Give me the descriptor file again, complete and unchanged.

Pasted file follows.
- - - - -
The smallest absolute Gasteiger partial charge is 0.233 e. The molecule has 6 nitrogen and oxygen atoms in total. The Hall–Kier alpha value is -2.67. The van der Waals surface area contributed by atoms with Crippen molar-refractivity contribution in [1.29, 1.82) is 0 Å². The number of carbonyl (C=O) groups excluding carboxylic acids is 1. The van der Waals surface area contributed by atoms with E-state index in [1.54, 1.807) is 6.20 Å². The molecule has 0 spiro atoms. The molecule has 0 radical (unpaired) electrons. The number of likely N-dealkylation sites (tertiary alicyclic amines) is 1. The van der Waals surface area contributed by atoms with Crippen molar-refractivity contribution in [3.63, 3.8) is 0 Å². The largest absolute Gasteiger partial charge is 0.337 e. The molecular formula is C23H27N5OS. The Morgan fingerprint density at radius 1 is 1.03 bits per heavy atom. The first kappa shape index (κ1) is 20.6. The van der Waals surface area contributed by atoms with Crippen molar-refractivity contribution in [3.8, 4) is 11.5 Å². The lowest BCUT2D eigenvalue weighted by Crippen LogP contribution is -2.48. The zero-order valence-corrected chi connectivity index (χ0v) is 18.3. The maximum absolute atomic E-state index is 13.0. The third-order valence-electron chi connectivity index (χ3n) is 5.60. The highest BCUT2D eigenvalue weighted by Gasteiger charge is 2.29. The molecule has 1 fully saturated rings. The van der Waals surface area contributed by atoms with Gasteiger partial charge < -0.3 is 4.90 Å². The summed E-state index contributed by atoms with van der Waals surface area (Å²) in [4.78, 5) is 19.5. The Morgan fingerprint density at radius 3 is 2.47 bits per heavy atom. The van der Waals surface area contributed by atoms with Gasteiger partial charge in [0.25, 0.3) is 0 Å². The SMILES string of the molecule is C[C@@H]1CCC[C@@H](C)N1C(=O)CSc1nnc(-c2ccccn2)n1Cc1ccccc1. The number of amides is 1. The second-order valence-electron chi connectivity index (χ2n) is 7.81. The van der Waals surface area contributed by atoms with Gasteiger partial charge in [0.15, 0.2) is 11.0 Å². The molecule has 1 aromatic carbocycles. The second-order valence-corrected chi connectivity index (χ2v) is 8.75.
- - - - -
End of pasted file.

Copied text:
The smallest absolute Gasteiger partial charge is 0.233 e. The molecule has 6 nitrogen and oxygen atoms in total. The Hall–Kier alpha value is -2.67. The van der Waals surface area contributed by atoms with Crippen molar-refractivity contribution in [1.29, 1.82) is 0 Å². The number of carbonyl (C=O) groups excluding carboxylic acids is 1. The van der Waals surface area contributed by atoms with E-state index in [1.54, 1.807) is 6.20 Å². The molecule has 0 spiro atoms. The molecule has 0 radical (unpaired) electrons. The number of likely N-dealkylation sites (tertiary alicyclic amines) is 1. The van der Waals surface area contributed by atoms with Crippen molar-refractivity contribution in [3.63, 3.8) is 0 Å². The largest absolute Gasteiger partial charge is 0.337 e. The molecular formula is C23H27N5OS. The Morgan fingerprint density at radius 1 is 1.03 bits per heavy atom. The first kappa shape index (κ1) is 20.6. The van der Waals surface area contributed by atoms with Crippen molar-refractivity contribution in [3.8, 4) is 11.5 Å². The lowest BCUT2D eigenvalue weighted by Crippen LogP contribution is -2.48. The zero-order valence-corrected chi connectivity index (χ0v) is 18.3. The maximum absolute atomic E-state index is 13.0. The third-order valence-electron chi connectivity index (χ3n) is 5.60. The highest BCUT2D eigenvalue weighted by Gasteiger charge is 2.29. The molecule has 1 fully saturated rings. The van der Waals surface area contributed by atoms with Gasteiger partial charge < -0.3 is 4.90 Å². The summed E-state index contributed by atoms with van der Waals surface area (Å²) in [4.78, 5) is 19.5. The Morgan fingerprint density at radius 3 is 2.47 bits per heavy atom. The van der Waals surface area contributed by atoms with Gasteiger partial charge in [0.25, 0.3) is 0 Å². The SMILES string of the molecule is C[C@@H]1CCC[C@@H](C)N1C(=O)CSc1nnc(-c2ccccn2)n1Cc1ccccc1. The number of amides is 1. The second-order valence-electron chi connectivity index (χ2n) is 7.81. The van der Waals surface area contributed by atoms with Gasteiger partial charge in [0.15, 0.2) is 11.0 Å². The molecule has 1 aromatic carbocycles. The second-order valence-corrected chi connectivity index (χ2v) is 8.75.